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Level up your mentoring Practice Dr Kay Guccione

This is a practice development resource for mentors, and assumes that you have already done some introductory mentor training, and have done some mentoring in practice. It also assumes a shared understanding of mentoring as a specialist educational practice, based on a Humanist philosophy of learning, which involves more than simply the passing of advice from mentor to mentee. Below, I offer five ways you can become a better mentor.

If you were hoping to find out how to recruit a mentor for yourself, please see this resource.

1. CHeck for solid foundations

As a specialist practice, mentoring includes a diverse repertoire of different ideas, processes, techniques, and structures you can use. A google search for ideas for mentoring or coaching, will bring up tons of resources for you to use. What's important is how you deploy these tools. A good mentor works in collaboration with their mentee, in partnership, as an ally. They respect the needs and the choices of the mentee and place these at the centre of the partnership. And they trust their mentee to make their own decisions about their own life, taking a non-judgemental stance, and remaining open minded to different ways of achieving a goal.

A good mentor listens more than they talk. They act as a sounding board for the mentee's thoughts and ideas, amplifying the learner voice.

2. set clear expectations

Using a mentoring ‘agreement' or ‘contract’ is an essential professional and ethical competency for mentors. Don't be inclined to leave important details like the purpose of the mentoring partnership, the aims, what will and won't be delivered, and issues of confidentiality to chance or assumption. Failure to set out an agreement before starting the process, is a common cause of dissatisfaction in a mentoring partnership a major cause of disengagement from mentoring. Use the Mentoring Agreement:

  • to outline clearly the purpose of the relationship, and where any professional boundaries lay;
  • to specify what you as a mentor can offer;
  • to state explicitly what you and the mentee should expect of each other in terms of time and effort; and
  • to agree the focus the mentoring sessions will take.

3. regular practice development

As well as learning from and with your mentees, there are many tools and models you can try out, and perhaps add to your regular repertoire. Keeping up your good standing as a mentor, adding new techniques and ideas, and making sure your methods are still relevant is essential good practice. Below, I have created some short blog and video resources (captioned), that take a look at some of the commonly experienced tensions and challenges mentors face in supporting and developing their mentees. They offer ideas that you can try out in practice, from asking better questions, to giving better feedback, to supporting stressed colleagues.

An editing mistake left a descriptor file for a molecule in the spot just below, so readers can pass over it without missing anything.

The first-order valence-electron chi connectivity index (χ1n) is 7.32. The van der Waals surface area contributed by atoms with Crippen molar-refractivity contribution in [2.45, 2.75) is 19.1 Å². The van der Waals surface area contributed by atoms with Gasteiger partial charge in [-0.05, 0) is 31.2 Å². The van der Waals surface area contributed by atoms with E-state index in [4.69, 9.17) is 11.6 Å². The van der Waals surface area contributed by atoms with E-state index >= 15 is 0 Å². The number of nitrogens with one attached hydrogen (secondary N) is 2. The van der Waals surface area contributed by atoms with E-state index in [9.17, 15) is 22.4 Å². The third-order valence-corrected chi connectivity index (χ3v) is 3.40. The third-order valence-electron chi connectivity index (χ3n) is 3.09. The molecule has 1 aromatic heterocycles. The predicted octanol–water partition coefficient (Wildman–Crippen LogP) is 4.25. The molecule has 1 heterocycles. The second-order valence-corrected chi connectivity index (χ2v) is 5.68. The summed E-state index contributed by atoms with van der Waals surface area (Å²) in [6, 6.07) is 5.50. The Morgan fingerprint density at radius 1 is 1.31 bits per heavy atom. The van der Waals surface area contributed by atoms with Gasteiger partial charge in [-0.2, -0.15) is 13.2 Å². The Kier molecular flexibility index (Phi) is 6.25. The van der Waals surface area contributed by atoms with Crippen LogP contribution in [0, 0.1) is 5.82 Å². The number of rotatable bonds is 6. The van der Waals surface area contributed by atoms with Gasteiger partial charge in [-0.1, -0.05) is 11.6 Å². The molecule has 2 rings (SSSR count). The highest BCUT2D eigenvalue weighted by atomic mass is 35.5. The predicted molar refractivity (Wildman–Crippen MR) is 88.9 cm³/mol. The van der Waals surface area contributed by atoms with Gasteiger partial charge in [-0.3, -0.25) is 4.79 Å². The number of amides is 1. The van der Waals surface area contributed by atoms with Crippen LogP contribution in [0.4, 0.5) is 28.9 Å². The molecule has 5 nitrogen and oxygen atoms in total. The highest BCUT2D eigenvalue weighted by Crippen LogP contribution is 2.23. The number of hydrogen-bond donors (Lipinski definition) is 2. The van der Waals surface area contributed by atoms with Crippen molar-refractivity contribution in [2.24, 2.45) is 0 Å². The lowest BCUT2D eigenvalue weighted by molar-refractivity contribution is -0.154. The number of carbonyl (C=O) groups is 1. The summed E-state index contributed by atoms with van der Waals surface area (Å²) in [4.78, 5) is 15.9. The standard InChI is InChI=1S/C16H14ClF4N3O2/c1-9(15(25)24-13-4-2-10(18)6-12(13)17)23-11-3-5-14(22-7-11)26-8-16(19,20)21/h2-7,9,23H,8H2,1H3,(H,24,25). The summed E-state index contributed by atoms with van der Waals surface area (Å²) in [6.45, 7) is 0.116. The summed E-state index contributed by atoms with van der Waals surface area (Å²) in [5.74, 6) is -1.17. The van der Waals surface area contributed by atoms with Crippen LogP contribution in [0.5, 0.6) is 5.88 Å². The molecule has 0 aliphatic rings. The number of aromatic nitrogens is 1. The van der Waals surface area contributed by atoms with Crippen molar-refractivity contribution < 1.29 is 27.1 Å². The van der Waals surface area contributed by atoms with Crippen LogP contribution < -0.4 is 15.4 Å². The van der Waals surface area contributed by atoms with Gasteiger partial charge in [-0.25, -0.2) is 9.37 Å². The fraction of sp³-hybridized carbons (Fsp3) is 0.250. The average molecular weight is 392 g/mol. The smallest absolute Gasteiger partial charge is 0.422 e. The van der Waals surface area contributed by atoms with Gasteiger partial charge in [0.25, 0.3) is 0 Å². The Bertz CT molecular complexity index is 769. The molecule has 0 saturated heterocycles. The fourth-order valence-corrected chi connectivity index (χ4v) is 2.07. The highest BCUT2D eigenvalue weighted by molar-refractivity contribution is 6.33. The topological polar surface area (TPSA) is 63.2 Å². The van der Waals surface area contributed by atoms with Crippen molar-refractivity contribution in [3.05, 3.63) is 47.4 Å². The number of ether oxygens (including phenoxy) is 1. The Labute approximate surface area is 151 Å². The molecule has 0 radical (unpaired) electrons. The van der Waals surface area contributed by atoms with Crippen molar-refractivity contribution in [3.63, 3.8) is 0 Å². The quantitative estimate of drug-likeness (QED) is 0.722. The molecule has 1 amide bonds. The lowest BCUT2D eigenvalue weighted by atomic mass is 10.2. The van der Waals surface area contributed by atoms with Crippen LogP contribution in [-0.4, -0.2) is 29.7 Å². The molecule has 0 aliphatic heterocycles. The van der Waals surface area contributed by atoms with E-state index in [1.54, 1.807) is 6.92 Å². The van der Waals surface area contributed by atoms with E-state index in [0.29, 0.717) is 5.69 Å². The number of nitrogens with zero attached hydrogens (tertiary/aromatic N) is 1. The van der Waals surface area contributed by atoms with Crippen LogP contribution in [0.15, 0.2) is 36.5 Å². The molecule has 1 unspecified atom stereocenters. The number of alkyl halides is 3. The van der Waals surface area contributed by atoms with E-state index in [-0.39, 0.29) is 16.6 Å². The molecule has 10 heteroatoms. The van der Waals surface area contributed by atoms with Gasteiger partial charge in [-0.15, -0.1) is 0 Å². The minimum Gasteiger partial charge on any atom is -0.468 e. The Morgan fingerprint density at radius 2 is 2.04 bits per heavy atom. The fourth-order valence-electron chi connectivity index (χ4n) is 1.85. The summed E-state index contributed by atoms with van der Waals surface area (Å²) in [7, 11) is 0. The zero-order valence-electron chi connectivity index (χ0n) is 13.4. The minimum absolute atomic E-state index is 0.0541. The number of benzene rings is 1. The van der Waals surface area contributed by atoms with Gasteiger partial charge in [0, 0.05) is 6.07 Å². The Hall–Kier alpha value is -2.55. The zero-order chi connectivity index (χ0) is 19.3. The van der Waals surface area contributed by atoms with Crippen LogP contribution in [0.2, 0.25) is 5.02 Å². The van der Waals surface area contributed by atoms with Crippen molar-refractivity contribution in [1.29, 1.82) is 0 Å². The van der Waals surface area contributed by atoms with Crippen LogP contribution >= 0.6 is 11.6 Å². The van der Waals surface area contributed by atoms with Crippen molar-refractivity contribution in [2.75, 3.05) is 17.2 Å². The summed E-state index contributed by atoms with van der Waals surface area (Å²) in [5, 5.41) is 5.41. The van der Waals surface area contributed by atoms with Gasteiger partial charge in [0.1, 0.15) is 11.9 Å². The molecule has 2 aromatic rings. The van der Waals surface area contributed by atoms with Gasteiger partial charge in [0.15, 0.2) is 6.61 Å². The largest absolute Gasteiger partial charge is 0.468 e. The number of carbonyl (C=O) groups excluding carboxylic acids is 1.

4. feedback is key

In mentoring the flow of learning is two-way. Collaborate with your mentees to understand what works for them, and to develop your understanding of the impact of your mentoring style and approach. Feedback from your mentee, requested in the spirit of learning, and reflected on with an open mind, is a core way of enhancing your practice.

Try using or adapting the following prompts, and think deeply about the answers you receive from your mentee:

  • Their key learning from the mentoring session, and why they feel it added value.
  • What they have put into practice since meeting and how it went.
  • What they would like to focus on in the next mentoring session and anything they would like to move away from.

5. Practice Supervision

'Supervision' is a conversation with an experienced other, that serves the dual purpose of professional learning, and debriefing to ensure mentor wellbeing. It supports you as the developing mentor to understand what you are doing well and what you might seek to understand more about. Supervision also enables you to explore your position and power and it provides space to talk through any ethical dilemmas and boundaries, to reorientate after an emotionally demanding experience.

Whilst professional supervision services are available to invest in, a mentor-to-mentor peer conversation, or small group supervision can provide a really enriching experience too. Why not bring two or three colleagues together for a conversation about the challenges you have seen in your mentoring work?

Overall, to get the most out of the partnerships you build, enjoy your mentoring work!

Creative Commons License: This page is licensed under a Creative Commons Attribution-NonCommercial-ShareAlike 3.0 Unported License. Permissions beyond the scope of this license may be available at kay.guccione@glasgow.ac.uk

Created By
Kay Guccione
Appreciate

Credits:

Created with images by Riz Mooney - "untitled image" • Clark Tibbs - "Do Something Great" • Damir Kopezhanov - "untitled image"